Preferential flow is an important subsurface hydrological process, resulting in rapid fluxes of water and contaminants from hillslopes laterally to the stream channel and vertically to the water table. While preferential flow has been studied extensively, research has traditionally focused on individual irrigation experiments, post-event excavations, and limited storm monitoring. In this study conducted at the Shale Hills Critical Zone Observatory, we analyzed over 3 years of real-time monitoring of soil moisture and precipitation, totaling 175 distinct storm events. For each storm we have identified real-time soil moisture response at 10 sites and categorized the response as preferential flow (non sequential response to precipitation with soil depth), sequential flow (a sequential response with soil depth indicative of a vertical wetting front from the surface to a certain soil depth), or no flow (either no response to precipitation with soil depth). From the analysis of 45 indices of precipitation and soil moisture dynamics prior to and during each storm, we developed a comprehensive understanding on the controls and spatial-temporal patterns of preferential flow in this small forested catchment. We found that preferential flow occurred throughout this catchment with various soils and landforms, and the frequency of preferential flow occurrence was insensitive to topographic position. The controls on preferential flow initiation, however, varied with soil depth, distance upslope and upslope contributing area. Ridge and hillslope sites with shallow soils were controlled by initial soil moisture as preferential flow occurred more often when the soils at these sites were dry during the late summer. Preferential flow at the upper swale sites occurred more likely when the soil was wet, but depended on the internal storm intensity dynamics. When storms were long, with an extended prewetting, followed by a late spike in precipitation intensity, preferential flow occurred more frequently in mid slope sites. Preferential flow at the valley bottom was most likely when the antecedent precipitation was high, and soils were wet. Widespread preferential flow occurred throughout the catchment when a mixture of these conditions was met (long storms with a late peak in precipitation intensity falling on initially dry soils saturated by the storm event). These findings will help determine the locations and timing of preferential flow occurrence in forested environments and have implications for catchment hydrologic modeling.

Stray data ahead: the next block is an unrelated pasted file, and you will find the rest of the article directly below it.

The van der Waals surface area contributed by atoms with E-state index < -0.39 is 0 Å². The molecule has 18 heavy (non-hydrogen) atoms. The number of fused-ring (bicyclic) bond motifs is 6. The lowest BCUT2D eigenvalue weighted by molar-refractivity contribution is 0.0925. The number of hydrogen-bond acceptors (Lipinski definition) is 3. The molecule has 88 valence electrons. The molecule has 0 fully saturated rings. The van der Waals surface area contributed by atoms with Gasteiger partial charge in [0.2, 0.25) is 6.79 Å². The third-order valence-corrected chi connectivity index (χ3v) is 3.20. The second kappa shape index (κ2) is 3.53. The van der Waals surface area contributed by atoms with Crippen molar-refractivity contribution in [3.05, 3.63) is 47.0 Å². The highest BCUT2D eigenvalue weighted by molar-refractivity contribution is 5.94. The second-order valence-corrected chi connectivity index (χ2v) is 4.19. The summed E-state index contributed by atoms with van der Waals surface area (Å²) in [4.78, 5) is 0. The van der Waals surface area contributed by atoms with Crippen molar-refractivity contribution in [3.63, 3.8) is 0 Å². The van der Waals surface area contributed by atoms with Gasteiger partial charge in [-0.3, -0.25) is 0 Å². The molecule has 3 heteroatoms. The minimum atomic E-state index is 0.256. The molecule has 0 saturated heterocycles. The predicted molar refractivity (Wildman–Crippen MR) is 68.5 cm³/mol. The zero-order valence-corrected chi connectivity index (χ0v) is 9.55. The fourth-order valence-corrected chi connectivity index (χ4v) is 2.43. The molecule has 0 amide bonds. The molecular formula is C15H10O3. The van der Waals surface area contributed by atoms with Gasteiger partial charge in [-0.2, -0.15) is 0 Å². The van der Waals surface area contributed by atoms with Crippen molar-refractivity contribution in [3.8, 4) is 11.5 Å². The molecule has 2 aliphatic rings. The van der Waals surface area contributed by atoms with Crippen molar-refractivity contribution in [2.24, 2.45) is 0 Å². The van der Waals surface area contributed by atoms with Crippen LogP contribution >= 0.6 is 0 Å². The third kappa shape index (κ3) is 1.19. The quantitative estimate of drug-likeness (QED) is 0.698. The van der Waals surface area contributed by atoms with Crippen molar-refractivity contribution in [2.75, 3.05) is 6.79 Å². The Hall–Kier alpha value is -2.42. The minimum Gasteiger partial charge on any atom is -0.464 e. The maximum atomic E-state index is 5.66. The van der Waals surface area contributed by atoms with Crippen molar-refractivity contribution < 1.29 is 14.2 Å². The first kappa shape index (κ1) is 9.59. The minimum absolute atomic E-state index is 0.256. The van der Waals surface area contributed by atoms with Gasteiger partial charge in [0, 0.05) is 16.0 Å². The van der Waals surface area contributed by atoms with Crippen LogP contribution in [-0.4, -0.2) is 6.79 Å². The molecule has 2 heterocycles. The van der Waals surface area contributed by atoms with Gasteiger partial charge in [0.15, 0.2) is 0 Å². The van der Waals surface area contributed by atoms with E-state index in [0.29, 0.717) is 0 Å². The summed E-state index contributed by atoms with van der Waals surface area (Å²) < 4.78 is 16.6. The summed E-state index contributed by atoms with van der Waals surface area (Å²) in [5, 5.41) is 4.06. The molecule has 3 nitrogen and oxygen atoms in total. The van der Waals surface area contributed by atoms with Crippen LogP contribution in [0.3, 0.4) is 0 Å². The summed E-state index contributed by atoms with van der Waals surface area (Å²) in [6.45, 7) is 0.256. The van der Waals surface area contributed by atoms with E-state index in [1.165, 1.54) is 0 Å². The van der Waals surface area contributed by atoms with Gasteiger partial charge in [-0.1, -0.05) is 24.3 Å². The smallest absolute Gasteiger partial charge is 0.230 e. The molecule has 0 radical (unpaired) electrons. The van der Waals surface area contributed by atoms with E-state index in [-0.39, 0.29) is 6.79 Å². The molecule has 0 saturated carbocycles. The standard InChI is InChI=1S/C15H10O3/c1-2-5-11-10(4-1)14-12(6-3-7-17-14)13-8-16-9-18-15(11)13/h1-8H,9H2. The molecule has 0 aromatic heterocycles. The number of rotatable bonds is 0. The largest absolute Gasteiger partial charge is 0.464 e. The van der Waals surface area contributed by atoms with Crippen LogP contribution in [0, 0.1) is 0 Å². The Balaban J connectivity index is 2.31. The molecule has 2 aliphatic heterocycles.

Graham, C.B., Lin, H. (2010): Controls on preferential flow in the vadose zone. AGU Annual Fall Conference Proceedings.
This Paper/Book acknowledges NSF CZO grant support.